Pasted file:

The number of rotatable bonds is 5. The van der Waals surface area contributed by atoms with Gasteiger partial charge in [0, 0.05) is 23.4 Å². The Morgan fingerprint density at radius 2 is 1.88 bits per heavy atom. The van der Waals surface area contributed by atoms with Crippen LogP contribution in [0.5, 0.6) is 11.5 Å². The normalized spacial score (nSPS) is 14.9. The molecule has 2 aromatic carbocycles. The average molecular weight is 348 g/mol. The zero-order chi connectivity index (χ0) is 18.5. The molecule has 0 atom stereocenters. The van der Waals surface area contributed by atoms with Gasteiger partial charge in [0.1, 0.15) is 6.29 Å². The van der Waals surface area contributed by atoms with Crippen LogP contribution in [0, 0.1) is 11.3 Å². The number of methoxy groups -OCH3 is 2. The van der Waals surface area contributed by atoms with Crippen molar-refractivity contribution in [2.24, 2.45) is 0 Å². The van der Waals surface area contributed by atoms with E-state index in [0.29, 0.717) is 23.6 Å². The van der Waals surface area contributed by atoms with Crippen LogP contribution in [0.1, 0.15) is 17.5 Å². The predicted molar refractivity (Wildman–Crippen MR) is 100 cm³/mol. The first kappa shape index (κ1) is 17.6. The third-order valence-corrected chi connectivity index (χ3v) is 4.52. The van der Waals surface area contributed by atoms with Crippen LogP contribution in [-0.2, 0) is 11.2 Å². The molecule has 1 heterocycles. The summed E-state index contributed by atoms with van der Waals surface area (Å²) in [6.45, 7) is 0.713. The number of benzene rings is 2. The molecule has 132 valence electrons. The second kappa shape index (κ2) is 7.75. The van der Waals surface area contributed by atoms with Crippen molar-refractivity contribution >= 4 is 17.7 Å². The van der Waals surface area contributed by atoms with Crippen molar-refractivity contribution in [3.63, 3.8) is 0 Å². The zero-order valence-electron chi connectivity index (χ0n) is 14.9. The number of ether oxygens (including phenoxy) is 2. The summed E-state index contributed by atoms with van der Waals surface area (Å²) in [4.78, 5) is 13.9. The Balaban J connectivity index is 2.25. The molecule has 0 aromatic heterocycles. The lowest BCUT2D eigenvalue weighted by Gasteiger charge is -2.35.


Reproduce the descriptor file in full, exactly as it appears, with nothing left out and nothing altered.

The number of rotatable bonds is 5. The van der Waals surface area contributed by atoms with Gasteiger partial charge in [0, 0.05) is 23.4 Å². The Morgan fingerprint density at radius 2 is 1.88 bits per heavy atom. The van der Waals surface area contributed by atoms with Crippen LogP contribution in [0.5, 0.6) is 11.5 Å². The normalized spacial score (nSPS) is 14.9. The molecule has 2 aromatic carbocycles. The average molecular weight is 348 g/mol. The zero-order chi connectivity index (χ0) is 18.5. The molecule has 0 atom stereocenters. The van der Waals surface area contributed by atoms with Gasteiger partial charge in [0.1, 0.15) is 6.29 Å². The van der Waals surface area contributed by atoms with Crippen LogP contribution in [0, 0.1) is 11.3 Å². The number of methoxy groups -OCH3 is 2. The van der Waals surface area contributed by atoms with Crippen molar-refractivity contribution in [2.24, 2.45) is 0 Å². The van der Waals surface area contributed by atoms with E-state index in [0.29, 0.717) is 23.6 Å². The van der Waals surface area contributed by atoms with Crippen LogP contribution in [0.1, 0.15) is 17.5 Å². The predicted molar refractivity (Wildman–Crippen MR) is 100 cm³/mol. The first kappa shape index (κ1) is 17.6. The third-order valence-corrected chi connectivity index (χ3v) is 4.52. The van der Waals surface area contributed by atoms with Crippen LogP contribution in [-0.2, 0) is 11.2 Å². The molecule has 1 heterocycles. The summed E-state index contributed by atoms with van der Waals surface area (Å²) in [6.45, 7) is 0.713. The number of benzene rings is 2. The molecule has 132 valence electrons. The second kappa shape index (κ2) is 7.75. The van der Waals surface area contributed by atoms with Crippen molar-refractivity contribution >= 4 is 17.7 Å². The van der Waals surface area contributed by atoms with Crippen molar-refractivity contribution in [3.63, 3.8) is 0 Å². The zero-order valence-electron chi connectivity index (χ0n) is 14.9. The number of ether oxygens (including phenoxy) is 2. The summed E-state index contributed by atoms with van der Waals surface area (Å²) in [4.78, 5) is 13.9. The Balaban J connectivity index is 2.25. The molecule has 0 aromatic heterocycles. The lowest BCUT2D eigenvalue weighted by Gasteiger charge is -2.35.